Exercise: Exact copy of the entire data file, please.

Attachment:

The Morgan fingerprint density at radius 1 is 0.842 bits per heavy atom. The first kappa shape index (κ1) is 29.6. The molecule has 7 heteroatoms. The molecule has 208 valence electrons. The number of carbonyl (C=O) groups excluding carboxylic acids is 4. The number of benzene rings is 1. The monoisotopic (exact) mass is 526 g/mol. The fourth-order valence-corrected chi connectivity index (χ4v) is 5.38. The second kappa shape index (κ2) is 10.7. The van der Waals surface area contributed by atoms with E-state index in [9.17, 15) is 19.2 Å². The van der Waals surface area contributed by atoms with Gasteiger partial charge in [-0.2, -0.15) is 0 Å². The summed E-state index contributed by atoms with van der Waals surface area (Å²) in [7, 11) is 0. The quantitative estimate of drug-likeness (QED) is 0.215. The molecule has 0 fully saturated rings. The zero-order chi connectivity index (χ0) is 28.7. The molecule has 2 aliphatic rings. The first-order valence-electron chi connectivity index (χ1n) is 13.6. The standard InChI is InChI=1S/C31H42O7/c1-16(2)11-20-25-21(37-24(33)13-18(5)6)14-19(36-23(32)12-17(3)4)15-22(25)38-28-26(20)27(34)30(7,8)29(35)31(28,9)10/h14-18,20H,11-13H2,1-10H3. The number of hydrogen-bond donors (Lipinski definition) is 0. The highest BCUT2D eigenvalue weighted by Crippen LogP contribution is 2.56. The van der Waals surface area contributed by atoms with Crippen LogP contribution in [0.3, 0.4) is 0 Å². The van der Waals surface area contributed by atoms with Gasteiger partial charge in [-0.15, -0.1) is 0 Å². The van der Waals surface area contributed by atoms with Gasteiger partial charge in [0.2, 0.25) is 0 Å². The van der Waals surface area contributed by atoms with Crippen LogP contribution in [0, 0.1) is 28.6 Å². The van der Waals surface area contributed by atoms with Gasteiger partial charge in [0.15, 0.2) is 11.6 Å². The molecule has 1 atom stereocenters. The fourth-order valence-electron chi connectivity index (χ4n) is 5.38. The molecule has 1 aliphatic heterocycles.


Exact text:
The Morgan fingerprint density at radius 1 is 0.842 bits per heavy atom. The first kappa shape index (κ1) is 29.6. The molecule has 7 heteroatoms. The molecule has 208 valence electrons. The number of carbonyl (C=O) groups excluding carboxylic acids is 4. The number of benzene rings is 1. The monoisotopic (exact) mass is 526 g/mol. The fourth-order valence-corrected chi connectivity index (χ4v) is 5.38. The second kappa shape index (κ2) is 10.7. The van der Waals surface area contributed by atoms with E-state index in [9.17, 15) is 19.2 Å². The van der Waals surface area contributed by atoms with Gasteiger partial charge in [-0.2, -0.15) is 0 Å². The summed E-state index contributed by atoms with van der Waals surface area (Å²) in [7, 11) is 0. The quantitative estimate of drug-likeness (QED) is 0.215. The molecule has 0 fully saturated rings. The zero-order chi connectivity index (χ0) is 28.7. The molecule has 2 aliphatic rings. The first-order valence-electron chi connectivity index (χ1n) is 13.6. The standard InChI is InChI=1S/C31H42O7/c1-16(2)11-20-25-21(37-24(33)13-18(5)6)14-19(36-23(32)12-17(3)4)15-22(25)38-28-26(20)27(34)30(7,8)29(35)31(28,9)10/h14-18,20H,11-13H2,1-10H3. The number of hydrogen-bond donors (Lipinski definition) is 0. The highest BCUT2D eigenvalue weighted by Crippen LogP contribution is 2.56. The van der Waals surface area contributed by atoms with Crippen LogP contribution in [0.3, 0.4) is 0 Å². The van der Waals surface area contributed by atoms with Gasteiger partial charge in [-0.15, -0.1) is 0 Å². The van der Waals surface area contributed by atoms with Gasteiger partial charge in [0.2, 0.25) is 0 Å². The van der Waals surface area contributed by atoms with Crippen LogP contribution in [0, 0.1) is 28.6 Å². The van der Waals surface area contributed by atoms with Gasteiger partial charge in [0.15, 0.2) is 11.6 Å². The molecule has 1 atom stereocenters. The fourth-order valence-electron chi connectivity index (χ4n) is 5.38. The molecule has 1 aliphatic heterocycles.